A B-47 belonging to the 98th Bomb Wing crashed three miles short of the Northwest runway at after departing on an evening training mission. Eyewitnesses said the plane appeared to be trying to belly in for a landing, crashed, then exploded and burned. The crash site was on farmland owned by Edmund Nelson, ½ mile west of 79 Hiway and 2 ½ miles north of U.S. 34.
Gayle Spath, whose father farmed ¼ mile southwest of the crash site, said the bomber bellied in, dug out a big hole, bounced, then exploded. The plane hit in the knoll of a small hill, then plowed into the ground. The wreckage was spread over several hundred yards.
Brig. Gen. Claude E. Putnam, commander of the Lincoln base, was at the scene. Authorities immediately placed tight security measures about the area.
Crash equipment from lafb and Malcolm fire department were at the scene. The Malcolm dept. arrived first.
According to the base officials, the aircraft departed from the lafb at 8:15 p.m. for a 5 1/2 hour training mission. It was not due to land until 1:45 a.m. Thursday.
Those killed were:
Captain Marion J. Perdue, age unknown.
Captain Charles H. Stonesifer, 34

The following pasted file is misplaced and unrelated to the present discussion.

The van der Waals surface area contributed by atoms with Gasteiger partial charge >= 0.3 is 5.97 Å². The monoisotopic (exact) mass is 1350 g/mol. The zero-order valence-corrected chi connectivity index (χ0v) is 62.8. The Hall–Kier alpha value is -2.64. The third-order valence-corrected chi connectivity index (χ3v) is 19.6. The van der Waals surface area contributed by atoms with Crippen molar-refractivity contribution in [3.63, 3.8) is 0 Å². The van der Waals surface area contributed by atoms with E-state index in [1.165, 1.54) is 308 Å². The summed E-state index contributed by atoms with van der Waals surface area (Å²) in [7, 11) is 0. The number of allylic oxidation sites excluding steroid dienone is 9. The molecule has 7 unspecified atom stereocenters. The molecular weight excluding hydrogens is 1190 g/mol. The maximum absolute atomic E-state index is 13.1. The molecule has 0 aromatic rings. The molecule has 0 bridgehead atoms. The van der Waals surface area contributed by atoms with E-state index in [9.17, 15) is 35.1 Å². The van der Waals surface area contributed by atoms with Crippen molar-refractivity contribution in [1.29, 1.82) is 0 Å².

2nd Lt. Linwood H. McIntosh, 21
- Sgt. William Rockholt, 24
Capt. Perdue, was featured in a nation-wide television salute March 23 1956 to Strategic Air Command on its 10th anniversary. The cameras followed him at home with his three children, at the base, on the flight line, and in the air piloting his plane.
/B-47/Overseas Base, No. 7
A B-47 aircraft with no weapons aboard was on a routine training mission making a touch and go landing when the aircraft suddenly went out of control and slid off the runway, crashing into a storage igloo containing several nuclear weapons. The bombs did not burn or detonate. There were no contamination or cleanup problems. The damaged weapons and components were returned to the Atomic Energy Commission. The weapons that were involved were in storage configuration. No capsules of nuclear materials were in the weapons or present in the building.